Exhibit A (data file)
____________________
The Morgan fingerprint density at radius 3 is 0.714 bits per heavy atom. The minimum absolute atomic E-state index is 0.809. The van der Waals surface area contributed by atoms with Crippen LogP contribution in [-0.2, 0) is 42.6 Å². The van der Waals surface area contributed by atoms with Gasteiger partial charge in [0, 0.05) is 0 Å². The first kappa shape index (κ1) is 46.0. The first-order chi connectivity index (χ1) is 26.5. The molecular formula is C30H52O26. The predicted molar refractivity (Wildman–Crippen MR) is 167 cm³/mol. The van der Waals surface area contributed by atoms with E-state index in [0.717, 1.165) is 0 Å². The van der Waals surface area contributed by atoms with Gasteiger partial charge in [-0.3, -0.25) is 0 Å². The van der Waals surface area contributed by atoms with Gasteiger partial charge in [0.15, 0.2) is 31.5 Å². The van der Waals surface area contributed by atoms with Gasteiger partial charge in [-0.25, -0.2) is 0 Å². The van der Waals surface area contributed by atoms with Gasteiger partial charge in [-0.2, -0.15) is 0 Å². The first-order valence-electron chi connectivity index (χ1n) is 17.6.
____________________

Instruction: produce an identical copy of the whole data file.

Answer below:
The Morgan fingerprint density at radius 3 is 0.714 bits per heavy atom. The minimum absolute atomic E-state index is 0.809. The van der Waals surface area contributed by atoms with Crippen LogP contribution in [-0.2, 0) is 42.6 Å². The van der Waals surface area contributed by atoms with Gasteiger partial charge in [0, 0.05) is 0 Å². The first kappa shape index (κ1) is 46.0. The first-order chi connectivity index (χ1) is 26.5. The molecular formula is C30H52O26. The predicted molar refractivity (Wildman–Crippen MR) is 167 cm³/mol. The van der Waals surface area contributed by atoms with E-state index in [0.717, 1.165) is 0 Å². The van der Waals surface area contributed by atoms with Gasteiger partial charge in [-0.3, -0.25) is 0 Å². The van der Waals surface area contributed by atoms with Gasteiger partial charge in [0.15, 0.2) is 31.5 Å². The van der Waals surface area contributed by atoms with Gasteiger partial charge in [-0.25, -0.2) is 0 Å². The van der Waals surface area contributed by atoms with Gasteiger partial charge in [-0.2, -0.15) is 0 Å². The first-order valence-electron chi connectivity index (χ1n) is 17.6.